The New Stay-at-Home Mom
Forget everything you've heard about stay-at-home moms. A new generation is starting their own businesses, blogging, and working at home.
WAHM: The Best of Both Worlds
When I first started working from home 15 years ago, I had never heard the acronym WAHM (work-at-home mom). The landscape has certainly changed; now, instead of "Work versus staying home?" the question for moms-to-be is often "What work can I do from home?" Brooke Hall, who runs a Web design business (brookehalldesign.com) and stays home with her 10-month-old son, Owen, is happy doing both. "I get to be here for the first giggle and step, and yet working from home gives me an identity other than ‘mom,'" says the 27-year-old from Dublin, California. "I'm still the same person I was before the baby—partly due to my continuing professional life."
It can be a crazy juggling act on some days, but most WAHMs say the multitasking is worth it. "The best part of the work/kid combination is that I'm not lost and drowning in diapers and plastic building blocks," says Amy McAllister, 23, of Elk Grove, California, who teaches others how to bake and decorate cakes at littleladycakes.com and is studying to be a licensed acupuncturist. "I feel strong as an individual, which makes me a better mother and an even better role model to my 2-year-old son."
To Be a Successful WAHM, You Need:
- The right attitude Working at home is still work, there's just not someone else telling you what to do and when to do it. The key to success is being self-motivated to haul youself out of bed at dawn and get cracking before the baby wakes up—or stay up past baby's bedtime, when you're likely tired too.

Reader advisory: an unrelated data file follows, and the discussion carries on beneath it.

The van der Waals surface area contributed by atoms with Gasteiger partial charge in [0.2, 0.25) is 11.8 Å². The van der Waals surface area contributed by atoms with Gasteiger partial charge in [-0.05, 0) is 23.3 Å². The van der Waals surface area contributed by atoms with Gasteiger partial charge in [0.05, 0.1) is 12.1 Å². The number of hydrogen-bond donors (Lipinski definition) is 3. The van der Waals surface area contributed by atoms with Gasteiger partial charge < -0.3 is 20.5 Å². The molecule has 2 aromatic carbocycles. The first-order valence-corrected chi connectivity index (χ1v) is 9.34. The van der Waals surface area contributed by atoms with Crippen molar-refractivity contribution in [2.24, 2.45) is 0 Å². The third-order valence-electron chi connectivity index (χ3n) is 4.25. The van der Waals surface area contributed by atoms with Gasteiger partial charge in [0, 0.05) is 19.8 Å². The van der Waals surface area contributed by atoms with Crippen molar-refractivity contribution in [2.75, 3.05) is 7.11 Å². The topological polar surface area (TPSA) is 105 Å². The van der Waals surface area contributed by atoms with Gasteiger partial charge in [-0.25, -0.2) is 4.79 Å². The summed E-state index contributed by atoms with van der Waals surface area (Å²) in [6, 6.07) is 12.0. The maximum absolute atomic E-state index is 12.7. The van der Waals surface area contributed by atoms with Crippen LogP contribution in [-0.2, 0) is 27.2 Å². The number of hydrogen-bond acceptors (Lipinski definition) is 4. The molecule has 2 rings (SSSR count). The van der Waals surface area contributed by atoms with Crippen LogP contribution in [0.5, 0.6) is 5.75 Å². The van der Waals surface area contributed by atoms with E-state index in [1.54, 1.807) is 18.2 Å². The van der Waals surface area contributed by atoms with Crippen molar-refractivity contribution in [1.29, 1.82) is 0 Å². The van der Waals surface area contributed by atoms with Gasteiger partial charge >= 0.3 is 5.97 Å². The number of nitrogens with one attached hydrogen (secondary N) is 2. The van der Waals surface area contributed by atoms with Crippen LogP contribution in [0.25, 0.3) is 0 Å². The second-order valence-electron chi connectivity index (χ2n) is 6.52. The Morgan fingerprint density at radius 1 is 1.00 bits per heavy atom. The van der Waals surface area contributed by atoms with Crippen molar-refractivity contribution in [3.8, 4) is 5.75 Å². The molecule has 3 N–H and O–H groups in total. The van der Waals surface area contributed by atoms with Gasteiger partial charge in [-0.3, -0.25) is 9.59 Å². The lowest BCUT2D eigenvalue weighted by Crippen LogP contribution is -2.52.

- A plan Crossing your fingers and winging it is not enough. "Even before I had kids, I chose a profession that would allow me to stay home and raise children while working on the side," says Melissa Leonard, 37, a New York City etiquette consultant. "I've made it work by taking jobs when it's convenient for me—mostly on weekends when my husband can be at home with our baby."
- A support system Since my husband, Tony, works nights, he was often able to take the babies when I had phone interviews or pressing deadlines. I've also done swaps with other moms, hired baby sitters to fill in during crunch times and kept a stash of exciting new toys to pull out when necessary. (A crinkly orange caterpillar once bought me about 15 minutes of quiet time.)
- A realistic schedule Nap time is almost always work time for WAHMs. "I'd almost hyperventilate running to the computer as soon as I got the kids down—I knew the time would be short, and so I had to make the most of it," says Shelley Hunter, 44, who runs a gift card website (giftcardgirlfriend.com) from her Danville, California, home.
- Your own space Even if it's a tiny corner of your dining room, you need a physical space devoted to work. "I turned a spare bedroom into my office, and it's set up just like any professional space would be," says Angela Halloran, 35, a web designer (boutiquewebdesigns.com) who lives in Noblesville, Indiana. "At the end of each work day, I close the office door and don't open it again until the next morning."